June 2, 2017 Last Updated 1:32 pm

News Media Alliance concerned that Google is ‘taking unilateral action’ in effort to promote good advertising experience

The US newspaper association worries that Google’s dominate browser might end up ‘regulating the distribution of Internet advertising and gaining even more control over how publishers monetize their content’

The News Media Alliance today, likely reacting to Google’s introduction last night of its new Ad Experience Report, has expressed concern that Google may be “taking unilateral action” to implement new ad standards advocated by the Coalition for Better Ads.

“While we appreciate the energy and resources that Google has brought, as a partner of the Coalition for Better Ads (launched last September), to the effort to improve the customer experience around digital advertising, we are very concerned to learn that Google appears to be taking unilateral action to implement the Coalition’s standards by adding an ad blocking feature within Chrome that would block all advertising to websites that do not comply with these new standards,” said David Chavern, President and CEO at NMA. “Because Chrome has 60 percent market share in the web browser market, Google, in effect, would be regulating the distribution of Internet advertising and gaining even more control over how publishers monetize their content.”

The comment comes as Google prepares to launch a new version of its Chrome browser with a built-in ad blocker. The ad blocker would block as that don’t comply with Better Ads Standards, such as pop-ups. To assist publishers in preparing for the new browser, Google launched its Ad Experience Report page where publishers can see if their websites violate the standards (TNM’s status is “not reviewed” though one assumes it would pass Google’s test).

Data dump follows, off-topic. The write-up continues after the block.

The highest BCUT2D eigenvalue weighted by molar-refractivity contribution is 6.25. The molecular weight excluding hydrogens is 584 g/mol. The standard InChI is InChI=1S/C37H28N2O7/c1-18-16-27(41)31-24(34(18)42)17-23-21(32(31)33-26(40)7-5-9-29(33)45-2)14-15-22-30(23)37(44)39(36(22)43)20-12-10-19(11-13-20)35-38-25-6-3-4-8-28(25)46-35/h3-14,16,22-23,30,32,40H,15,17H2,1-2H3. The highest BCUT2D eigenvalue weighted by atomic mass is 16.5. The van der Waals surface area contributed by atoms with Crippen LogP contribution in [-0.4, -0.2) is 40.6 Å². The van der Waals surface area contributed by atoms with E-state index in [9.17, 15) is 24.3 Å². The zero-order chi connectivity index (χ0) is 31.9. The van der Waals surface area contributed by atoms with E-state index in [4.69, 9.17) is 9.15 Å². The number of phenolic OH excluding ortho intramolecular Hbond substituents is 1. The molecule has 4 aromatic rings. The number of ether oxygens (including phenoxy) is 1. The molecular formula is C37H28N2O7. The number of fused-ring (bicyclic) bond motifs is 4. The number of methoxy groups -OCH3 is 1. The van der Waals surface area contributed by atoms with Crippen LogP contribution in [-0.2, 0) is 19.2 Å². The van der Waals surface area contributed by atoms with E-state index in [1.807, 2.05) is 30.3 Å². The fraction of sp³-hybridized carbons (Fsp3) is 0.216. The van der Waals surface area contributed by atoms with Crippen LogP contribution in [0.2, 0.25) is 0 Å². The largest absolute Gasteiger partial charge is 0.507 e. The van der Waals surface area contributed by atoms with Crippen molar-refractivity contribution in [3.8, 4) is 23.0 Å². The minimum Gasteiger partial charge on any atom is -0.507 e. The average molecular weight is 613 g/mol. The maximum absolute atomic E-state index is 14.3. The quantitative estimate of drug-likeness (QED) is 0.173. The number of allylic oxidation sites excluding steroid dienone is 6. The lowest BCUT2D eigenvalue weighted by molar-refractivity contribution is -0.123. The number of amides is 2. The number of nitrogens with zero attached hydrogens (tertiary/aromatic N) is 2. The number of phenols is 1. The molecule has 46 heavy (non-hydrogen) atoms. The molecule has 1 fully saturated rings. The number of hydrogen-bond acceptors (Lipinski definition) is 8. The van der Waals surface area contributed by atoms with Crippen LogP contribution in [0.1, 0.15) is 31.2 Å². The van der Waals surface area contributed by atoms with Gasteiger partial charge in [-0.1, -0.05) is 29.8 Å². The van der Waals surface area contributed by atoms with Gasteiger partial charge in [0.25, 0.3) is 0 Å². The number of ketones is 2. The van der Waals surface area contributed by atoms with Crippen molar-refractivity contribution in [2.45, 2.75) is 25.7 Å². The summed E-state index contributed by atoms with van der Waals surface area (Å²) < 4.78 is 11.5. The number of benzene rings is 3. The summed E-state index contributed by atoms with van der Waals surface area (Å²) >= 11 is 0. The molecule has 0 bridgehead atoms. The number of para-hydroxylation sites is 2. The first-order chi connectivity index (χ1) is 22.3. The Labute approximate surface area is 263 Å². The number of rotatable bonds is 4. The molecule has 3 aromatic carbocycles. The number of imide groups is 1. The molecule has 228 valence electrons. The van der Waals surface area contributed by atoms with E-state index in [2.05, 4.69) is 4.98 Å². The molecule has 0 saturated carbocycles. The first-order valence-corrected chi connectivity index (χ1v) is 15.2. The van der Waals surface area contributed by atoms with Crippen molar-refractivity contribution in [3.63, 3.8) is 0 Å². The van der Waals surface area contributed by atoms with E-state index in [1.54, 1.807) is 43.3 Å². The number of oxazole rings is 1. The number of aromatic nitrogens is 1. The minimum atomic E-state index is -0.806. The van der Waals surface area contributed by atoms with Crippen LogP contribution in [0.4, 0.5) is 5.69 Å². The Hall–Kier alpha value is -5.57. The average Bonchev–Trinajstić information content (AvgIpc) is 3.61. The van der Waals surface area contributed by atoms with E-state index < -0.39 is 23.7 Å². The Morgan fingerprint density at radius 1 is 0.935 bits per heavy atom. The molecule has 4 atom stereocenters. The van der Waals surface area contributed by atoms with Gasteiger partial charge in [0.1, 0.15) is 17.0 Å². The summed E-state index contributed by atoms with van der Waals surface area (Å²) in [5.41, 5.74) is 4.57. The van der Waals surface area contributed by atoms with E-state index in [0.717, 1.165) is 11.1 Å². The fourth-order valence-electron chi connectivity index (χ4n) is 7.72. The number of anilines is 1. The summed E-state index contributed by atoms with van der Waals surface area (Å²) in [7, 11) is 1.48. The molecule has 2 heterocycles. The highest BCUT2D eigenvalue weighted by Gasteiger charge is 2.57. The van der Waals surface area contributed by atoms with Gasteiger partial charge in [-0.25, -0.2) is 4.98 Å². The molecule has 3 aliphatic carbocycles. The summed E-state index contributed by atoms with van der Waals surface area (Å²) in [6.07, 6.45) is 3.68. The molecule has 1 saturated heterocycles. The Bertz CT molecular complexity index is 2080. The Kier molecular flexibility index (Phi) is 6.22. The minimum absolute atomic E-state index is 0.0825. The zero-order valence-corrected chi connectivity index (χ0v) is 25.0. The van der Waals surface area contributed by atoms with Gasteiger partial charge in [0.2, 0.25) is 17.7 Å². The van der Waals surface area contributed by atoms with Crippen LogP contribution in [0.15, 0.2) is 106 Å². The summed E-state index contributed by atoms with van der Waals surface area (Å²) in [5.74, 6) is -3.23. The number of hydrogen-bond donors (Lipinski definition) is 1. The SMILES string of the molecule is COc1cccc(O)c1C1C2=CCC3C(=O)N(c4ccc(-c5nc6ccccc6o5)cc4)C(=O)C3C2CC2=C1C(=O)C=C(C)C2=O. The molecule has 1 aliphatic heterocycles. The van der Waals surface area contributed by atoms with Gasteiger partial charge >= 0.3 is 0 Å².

Google has also launched a best practices guide through its DoubleClick service.

“We believe these changes will ensure all content creators, big and small, can continue to have a sustainable way to fund their work with online advertising<‘ said Sridhar Ramaswamy, Senior VP, Ads & Commerce at Google.

Chavern of the NMA concedes that some online advertising can be obnoxious.

“Digital advertising is a relatively new technology and, unfortunately, some ad formats – such as auto-play video and ads that block content – that can be annoying to consumers,” Chavern said. “Fortunately, 77 percent of consumers with ad blockers installed are willing to view ads around high-quality content, but we recognize that everyone in the digital ecosystem needs to do better.”

Indeed, because among the worst websites out there are those of several NMA members, such as Gannett sites that regularly feature pop-ups, takeovers or other types of digital advertising that readers find so objectionable — and an incentive to install an ad blocker.

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